Yearly Archives: 2009

One Show Entertainment Awards Delivers a Much Needed Platform for Branded Entertainment

One Show Entertainment, the branded entertainment awards, is doing it again this year.

The One Club is gearing up for its annual One Show Entertainment in LA where they bring the best branded entertainment of the year to Tinsel Town. Last year’s winners included some familiar names such as Scorsese, CAA and yours truly, as well as a few talented up-and-comers like @radical.media’s Dennis Liu. Presenters included Mad Men creator Matt Weiner and director Brett Ratner, and this year’s show on February 17th at The American Cinematheque’s Egyptian Theater promises to be even bigger and better…

 

If you want to enter work, visit www.oneshowentertainment.org by December 11. This year’s judging panel features chairman Jae Goodman from CAA, Andrew Keller from CP+B, Evan Shapiro from the Sundance Channel and other movers and shakers from both advertising and entertainment.

 

 

 

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Addressing the “Church-State Wall” in Branded Entertainment

As President of a branded entertainment agency, Scott Donaton wrote an article on AdAge where he addressed whether or not branded entertainment has a place in the magazine world.  Based on his discussion, we summarized some points we find very interesting and added a few thoughts.

 

1. What’s the Church-State Wall?

A wall that “editors” (using print terms to project the editorial integrity of the article) use to protect their editorial integrity. Often times this wall prevents room for innovation and creativity in the branded entertainment arena. While brands are paying dollars to leverage editorial resources, they are also tightly restricted in pushing the envelope and making a great branded entertainment platform reach its maximum potential. 

2. Why do consumers fear branded entertainment?

With branded entertainment, there’s a fear that brands are trying to deceive the “reader.” Some people feel brands use original content to trick consumers. No doubt, the fact that brands can overreach and trespass the boundaries of what’s selling vs. what’s authentic to the “reader,” is a key concern for editors. (Again, using print terms, though we think Scotts reference applies to any media with editorial resources)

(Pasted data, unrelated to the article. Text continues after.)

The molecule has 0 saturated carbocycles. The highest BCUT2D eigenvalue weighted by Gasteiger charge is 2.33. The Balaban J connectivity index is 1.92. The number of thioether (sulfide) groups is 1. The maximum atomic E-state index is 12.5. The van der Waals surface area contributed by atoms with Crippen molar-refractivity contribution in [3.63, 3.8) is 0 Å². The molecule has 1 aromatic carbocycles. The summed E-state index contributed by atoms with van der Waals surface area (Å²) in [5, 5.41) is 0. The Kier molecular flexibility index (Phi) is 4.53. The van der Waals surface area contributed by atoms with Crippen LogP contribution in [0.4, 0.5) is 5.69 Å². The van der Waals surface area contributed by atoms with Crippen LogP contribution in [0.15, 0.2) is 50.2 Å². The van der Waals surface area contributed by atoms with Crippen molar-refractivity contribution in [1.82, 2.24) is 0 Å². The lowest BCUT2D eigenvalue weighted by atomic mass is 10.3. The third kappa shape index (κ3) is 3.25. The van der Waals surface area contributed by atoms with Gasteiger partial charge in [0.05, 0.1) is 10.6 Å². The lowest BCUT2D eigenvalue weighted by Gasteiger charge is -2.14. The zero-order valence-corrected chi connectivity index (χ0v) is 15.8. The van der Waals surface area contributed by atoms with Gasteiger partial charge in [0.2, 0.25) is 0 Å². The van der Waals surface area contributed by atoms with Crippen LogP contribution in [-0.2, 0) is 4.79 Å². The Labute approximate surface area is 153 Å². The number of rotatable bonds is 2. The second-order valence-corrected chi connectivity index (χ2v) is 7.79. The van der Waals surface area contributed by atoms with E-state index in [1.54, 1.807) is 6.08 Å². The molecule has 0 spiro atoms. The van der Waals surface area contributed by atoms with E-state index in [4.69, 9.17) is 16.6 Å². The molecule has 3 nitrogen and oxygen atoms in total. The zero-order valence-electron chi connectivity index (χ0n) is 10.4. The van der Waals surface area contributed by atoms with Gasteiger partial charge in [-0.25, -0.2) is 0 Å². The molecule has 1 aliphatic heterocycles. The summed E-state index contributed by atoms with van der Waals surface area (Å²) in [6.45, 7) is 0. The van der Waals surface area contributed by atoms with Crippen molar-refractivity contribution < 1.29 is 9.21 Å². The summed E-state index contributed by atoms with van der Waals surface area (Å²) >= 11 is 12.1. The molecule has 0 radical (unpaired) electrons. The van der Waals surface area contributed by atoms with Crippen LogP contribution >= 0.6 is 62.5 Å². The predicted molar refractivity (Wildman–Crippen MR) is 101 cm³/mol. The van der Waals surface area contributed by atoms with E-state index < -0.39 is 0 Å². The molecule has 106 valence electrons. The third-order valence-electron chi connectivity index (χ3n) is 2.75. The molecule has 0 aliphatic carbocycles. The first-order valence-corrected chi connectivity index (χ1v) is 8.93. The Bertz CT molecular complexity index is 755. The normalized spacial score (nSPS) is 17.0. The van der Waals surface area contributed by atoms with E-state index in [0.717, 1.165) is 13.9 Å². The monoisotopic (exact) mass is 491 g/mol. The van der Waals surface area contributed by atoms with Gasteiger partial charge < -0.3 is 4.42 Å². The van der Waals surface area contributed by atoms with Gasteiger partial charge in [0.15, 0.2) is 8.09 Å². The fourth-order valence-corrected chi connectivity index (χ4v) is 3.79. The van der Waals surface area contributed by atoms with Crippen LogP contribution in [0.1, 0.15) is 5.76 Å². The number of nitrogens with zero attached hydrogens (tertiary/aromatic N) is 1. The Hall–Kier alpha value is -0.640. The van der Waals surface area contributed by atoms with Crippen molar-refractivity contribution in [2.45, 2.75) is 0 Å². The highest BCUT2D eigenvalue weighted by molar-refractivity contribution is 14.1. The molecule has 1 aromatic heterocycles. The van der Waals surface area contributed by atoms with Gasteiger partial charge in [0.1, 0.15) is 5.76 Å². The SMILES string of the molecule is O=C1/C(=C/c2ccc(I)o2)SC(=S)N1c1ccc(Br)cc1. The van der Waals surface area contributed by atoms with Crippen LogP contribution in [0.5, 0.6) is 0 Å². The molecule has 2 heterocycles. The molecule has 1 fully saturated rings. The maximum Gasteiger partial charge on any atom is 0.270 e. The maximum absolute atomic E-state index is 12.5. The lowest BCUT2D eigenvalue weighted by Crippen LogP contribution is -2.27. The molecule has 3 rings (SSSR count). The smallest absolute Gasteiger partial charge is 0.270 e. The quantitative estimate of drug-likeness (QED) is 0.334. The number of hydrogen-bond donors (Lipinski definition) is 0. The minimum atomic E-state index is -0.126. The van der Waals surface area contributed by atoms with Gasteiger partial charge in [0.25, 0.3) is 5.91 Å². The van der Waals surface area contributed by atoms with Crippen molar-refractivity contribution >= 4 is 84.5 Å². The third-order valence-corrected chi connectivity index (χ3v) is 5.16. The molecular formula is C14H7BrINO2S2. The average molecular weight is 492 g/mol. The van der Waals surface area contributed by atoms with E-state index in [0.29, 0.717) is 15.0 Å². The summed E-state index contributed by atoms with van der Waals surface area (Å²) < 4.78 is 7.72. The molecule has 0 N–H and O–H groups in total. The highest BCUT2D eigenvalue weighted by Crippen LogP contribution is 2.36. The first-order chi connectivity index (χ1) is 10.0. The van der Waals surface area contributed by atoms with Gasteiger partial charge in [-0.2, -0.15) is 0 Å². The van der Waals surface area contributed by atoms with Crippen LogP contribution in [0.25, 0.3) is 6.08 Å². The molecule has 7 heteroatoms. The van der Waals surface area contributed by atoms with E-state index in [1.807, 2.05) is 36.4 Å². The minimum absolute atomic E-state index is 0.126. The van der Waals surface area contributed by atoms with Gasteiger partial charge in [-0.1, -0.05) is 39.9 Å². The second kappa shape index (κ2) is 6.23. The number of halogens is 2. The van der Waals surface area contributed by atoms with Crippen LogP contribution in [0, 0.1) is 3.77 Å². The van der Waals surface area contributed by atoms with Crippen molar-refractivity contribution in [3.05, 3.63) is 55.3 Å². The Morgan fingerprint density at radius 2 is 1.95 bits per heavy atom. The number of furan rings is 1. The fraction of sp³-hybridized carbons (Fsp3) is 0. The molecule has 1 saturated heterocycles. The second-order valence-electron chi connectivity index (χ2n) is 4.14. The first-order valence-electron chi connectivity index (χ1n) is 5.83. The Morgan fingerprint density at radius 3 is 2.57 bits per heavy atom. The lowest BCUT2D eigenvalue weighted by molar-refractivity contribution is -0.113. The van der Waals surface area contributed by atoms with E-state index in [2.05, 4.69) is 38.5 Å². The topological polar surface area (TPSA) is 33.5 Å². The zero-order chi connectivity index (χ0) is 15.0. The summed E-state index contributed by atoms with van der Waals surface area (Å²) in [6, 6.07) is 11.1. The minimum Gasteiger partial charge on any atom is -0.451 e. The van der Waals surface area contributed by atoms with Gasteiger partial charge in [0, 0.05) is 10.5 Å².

3. Making Branded Entertainment Worthy via Cultural Currency

Branded entertainment simply cannot be viewed as original content to trick viewers. There’s an inherent value that a brand can create via original content to engage consumers. It’s well beyond an interruptive 30 second spot. At OE, we tend to use the term cultural currency, a value that original content can create for the brand that hits home with consumers. People are genuinely interested in the messages that integrate into their interests and lifestyles. To Scott’s point, whether it’s branded or unbranded, shouldn’t we be talking about a fair value exchange?

 

Dexter ads from last year re-imagined magazine covers. (Source Adage)

 

Please feel free to share your thoughts on this topic…
 

 

 

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TWEED Flashback

 

This week we unveil the Christmas cheers from Gap that will likely be driving you batty by December 25th and what companies are vying for your Thanksgiving attention.

Something to Rah-Rah-Rah about for Christmas, New York Times, 11.11.09
Brands and Media Look to Grow Audience with Holiday Turkey Talk, AdAge 11.09.09

 

Great minds think alike, right? TWEED Flashback is helping minds connect by scouring the web once-a-week for any and all relevant entertainment, branded content and industry stories. Get a heads up and stay in the know with TWEED Flashback.

 

BRANDED ENTERTAINMENT NEWS
Flip’s Quest in First Major Ad Push Become a Lifestyle Brand, AdAge, 11.09.09
Flip has signed on the likes of Usher, Stevie Wonder, Samuel Jackson, and Tony Hawk in a giant advertising push.

Health Site Sharecare Recruits Dove, Dr. Oz for 2010 Launch, AdAge, 11.10.09
Oprah’s Dr. Oz has signed on to promote Sharecare,

Something to Rah-Rah-Rah about for Christmas, New York Times, 11.11.09
Gap and others are promoting their Christmas lines through musical numbers and accompanying websites, like www.cheerfactory.com.

Wendy’s Hunts for Bacon Lovers in Social Media, Brandweek, 11.12.09
Wendy’s is promoting its new Applewood Smoke Bacon sandwich through a huge social media campaign centered on Twitter contests based on users performing different tasks, like updating about bacon or knowing how many bacon slices the new sandwich has.

Value of Branded Content Can Be Measured,
MarketingWeek, 11.11.09
The Branded Content Marketing Association has secured support to develop its service to measure the effectiveness of all forms of branded content.

ADVERTISING NEWS
Online Ads are Booming, if They’re Attached to a Video, New York Times, 11.10.09
Many major news sites- including CNN.com and ESPN.com are adding more video to their sites in order to keep pace with the demands of advertisers.